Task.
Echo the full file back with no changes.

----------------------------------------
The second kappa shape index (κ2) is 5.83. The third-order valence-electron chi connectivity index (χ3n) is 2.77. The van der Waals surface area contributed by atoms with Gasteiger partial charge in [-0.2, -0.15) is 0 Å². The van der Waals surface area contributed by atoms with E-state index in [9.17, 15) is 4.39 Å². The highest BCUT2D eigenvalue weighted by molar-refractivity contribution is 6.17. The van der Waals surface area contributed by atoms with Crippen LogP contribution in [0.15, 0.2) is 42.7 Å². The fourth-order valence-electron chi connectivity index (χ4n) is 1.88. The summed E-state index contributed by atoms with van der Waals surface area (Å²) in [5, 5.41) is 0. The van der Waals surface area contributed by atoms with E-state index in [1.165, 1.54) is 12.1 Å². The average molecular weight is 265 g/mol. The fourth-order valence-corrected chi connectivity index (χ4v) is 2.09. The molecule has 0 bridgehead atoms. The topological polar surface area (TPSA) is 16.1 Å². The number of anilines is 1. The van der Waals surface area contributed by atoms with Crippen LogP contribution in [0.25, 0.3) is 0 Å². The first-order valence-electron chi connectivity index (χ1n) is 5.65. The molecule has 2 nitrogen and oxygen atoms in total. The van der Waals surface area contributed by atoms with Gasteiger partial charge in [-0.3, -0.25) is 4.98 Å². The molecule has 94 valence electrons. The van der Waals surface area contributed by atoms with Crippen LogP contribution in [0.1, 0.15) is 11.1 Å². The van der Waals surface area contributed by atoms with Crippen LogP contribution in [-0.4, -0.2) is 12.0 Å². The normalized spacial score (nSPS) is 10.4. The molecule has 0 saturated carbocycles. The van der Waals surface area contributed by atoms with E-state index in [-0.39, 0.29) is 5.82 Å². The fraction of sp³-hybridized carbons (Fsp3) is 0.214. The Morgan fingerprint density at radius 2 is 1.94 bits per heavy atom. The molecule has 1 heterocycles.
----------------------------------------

The second kappa shape index (κ2) is 5.83. The third-order valence-electron chi connectivity index (χ3n) is 2.77. The van der Waals surface area contributed by atoms with Gasteiger partial charge in [-0.2, -0.15) is 0 Å². The van der Waals surface area contributed by atoms with E-state index in [9.17, 15) is 4.39 Å². The highest BCUT2D eigenvalue weighted by molar-refractivity contribution is 6.17. The van der Waals surface area contributed by atoms with Crippen LogP contribution in [0.15, 0.2) is 42.7 Å². The fourth-order valence-electron chi connectivity index (χ4n) is 1.88. The summed E-state index contributed by atoms with van der Waals surface area (Å²) in [5, 5.41) is 0. The van der Waals surface area contributed by atoms with E-state index in [1.165, 1.54) is 12.1 Å². The average molecular weight is 265 g/mol. The fourth-order valence-corrected chi connectivity index (χ4v) is 2.09. The molecule has 0 bridgehead atoms. The topological polar surface area (TPSA) is 16.1 Å². The number of anilines is 1. The van der Waals surface area contributed by atoms with Crippen LogP contribution in [0.25, 0.3) is 0 Å². The first-order valence-electron chi connectivity index (χ1n) is 5.65. The molecule has 2 nitrogen and oxygen atoms in total. The van der Waals surface area contributed by atoms with Gasteiger partial charge in [-0.3, -0.25) is 4.98 Å². The molecule has 94 valence electrons. The van der Waals surface area contributed by atoms with Crippen LogP contribution in [0.1, 0.15) is 11.1 Å². The van der Waals surface area contributed by atoms with Crippen LogP contribution in [-0.4, -0.2) is 12.0 Å². The normalized spacial score (nSPS) is 10.4. The molecule has 0 saturated carbocycles. The van der Waals surface area contributed by atoms with E-state index in [-0.39, 0.29) is 5.82 Å². The fraction of sp³-hybridized carbons (Fsp3) is 0.214. The Morgan fingerprint density at radius 2 is 1.94 bits per heavy atom. The molecule has 1 heterocycles.